Abdominal obesity is a key contributor of metabolic disease. Recent trials suggest that dietary fat quality affects abdominal fat content, where palmitic acid and linoleic acid influence abdominal obesity differently, while effects of n-3 polyunsaturated fatty acids are less studied. Also, fatty acid desaturation may be altered in abdominal obesity. We aimed to investigate cross-sectional associations of serum fatty acids and desaturases with abdominal obesity prevalence in a population-based cohort study. Serum cholesteryl ester fatty acids composition was measured by gas chromatography in 60-year old men (n = 1883) and women (n = 2015). Cross-sectional associations of fatty acids with abdominal obesity prevalence and anthropometric measures (e.g., sagittal abdominal diameter) were evaluated in multivariable-adjusted logistic and linear regression models, respectively. Similar models were employed to investigate relations between desaturase activities (estimated by fatty acid ratios) and abdominal obesity. In logistic regression analyses, palmitic acid, stearoyl-CoA- desaturase and Delta 6-desaturase indices were associated with abdominal obesity; multivariable-adjusted odds ratios (95% confidence intervals) for highest versus lowest quartiles were 1.45 (1.19-1.76), 4.06 (3.27-5.05), and 3.07 (2.51-3.75), respectively. Linoleic acid, alpha-linolenic acid, docohexaenoic acid, and Delta 5-desaturase were inversely associated with abdominal obesity; multivariable-adjusted odds ratios (95% confidence intervals): 0.39 (0.32-0.48), 0.74 (0.61-0.89), 0.76 (0.62-0.93), and 0.40 (0.33-0.49), respectively. Eicosapentaenoic acid was not associated with abdominal obesity. Similar results were obtained from linear regression models evaluating associations with different anthropometric measures. Sex-specific and linear associations were mainly observed for n3-polyunsaturated fatty acids, while associations of the other exposures were generally non-linear and similar across sexes. In accordance with findings from short-term trials, abdominal obesity was more common among individuals with relatively high proportions of palmitic acid, whilst the contrary was true for linoleic acid. Further trials should examine the potential role of linoleic acid and its main dietary source, vegetable oils, in abdominal obesity prevention.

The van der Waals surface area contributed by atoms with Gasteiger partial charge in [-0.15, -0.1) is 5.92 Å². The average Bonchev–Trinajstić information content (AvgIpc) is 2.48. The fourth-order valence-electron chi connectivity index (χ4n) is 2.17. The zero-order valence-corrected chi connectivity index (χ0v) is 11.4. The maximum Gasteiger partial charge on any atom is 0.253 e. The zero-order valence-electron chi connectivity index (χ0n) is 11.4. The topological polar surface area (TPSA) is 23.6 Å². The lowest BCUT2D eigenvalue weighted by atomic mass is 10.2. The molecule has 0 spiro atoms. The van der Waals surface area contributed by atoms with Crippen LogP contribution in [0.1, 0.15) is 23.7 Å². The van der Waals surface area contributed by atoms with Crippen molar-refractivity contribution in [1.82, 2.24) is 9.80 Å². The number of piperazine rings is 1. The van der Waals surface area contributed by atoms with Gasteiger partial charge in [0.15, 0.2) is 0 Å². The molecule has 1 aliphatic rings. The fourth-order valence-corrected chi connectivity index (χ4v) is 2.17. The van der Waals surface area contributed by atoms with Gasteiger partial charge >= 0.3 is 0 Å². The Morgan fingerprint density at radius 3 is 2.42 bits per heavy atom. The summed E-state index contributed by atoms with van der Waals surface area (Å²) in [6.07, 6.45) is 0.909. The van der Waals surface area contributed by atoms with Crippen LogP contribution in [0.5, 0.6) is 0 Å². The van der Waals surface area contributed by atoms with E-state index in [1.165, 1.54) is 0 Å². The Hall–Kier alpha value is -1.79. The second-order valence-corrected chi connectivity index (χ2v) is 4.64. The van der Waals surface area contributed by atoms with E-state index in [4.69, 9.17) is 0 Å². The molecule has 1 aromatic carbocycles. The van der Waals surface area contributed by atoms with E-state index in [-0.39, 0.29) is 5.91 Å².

Place, publisher, year, edition, pages
PUBLIC LIBRARY SCIENCE, 2017
National Category
Nutrition and Dietetics
Identifiers
urn:nbn:se:uu:diva-319131 (URN)10.1371/journal.pone.0170684 (DOI)000396176100074 ()28125662 (PubMedID)
Available from: 2017-03-31 Created: 2017-03-31 Last updated: 2018-02-22Bibliographically approved
Marklund, M., Leander, K., Vikstrom, M., Laguzzi, F., Gigante, B., Sjögren, P., . . . Risérus, U. (2017). Serum Pentadecanoic Acid, A Biomarker Of Dairy Fat Intake, Is Associated With Lower Risk Of Incident Cardiovascular Disease And All-Cause Mortality In Swedish Men And Women. Annals of Nutrition and Metabolism, 71, 322-323
Open this publication in new window or tab >>Serum Pentadecanoic Acid, A Biomarker Of Dairy Fat Intake, Is Associated With Lower Risk Of Incident Cardiovascular Disease And All-Cause Mortality In Swedish Men And Women
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2017 (English)In: Annals of Nutrition and Metabolism, ISSN 0250-6807, E-ISSN 1421-9697, Vol. 71, p. 322-323Article in journal, Meeting abstract (Other academic) Published
Place, publisher, year, edition, pages
KARGER, 2017
Keywords
Dairy fat, biomarker, fatty acid, cardiovascular disease, mortality
National Category
Endocrinology and Diabetes
Identifiers
urn:nbn:se:uu:diva-345586 (URN)000415605300576 ()
Available from: 2018-03-09 Created: 2018-03-09 Last updated: 2018-03-09Bibliographically approved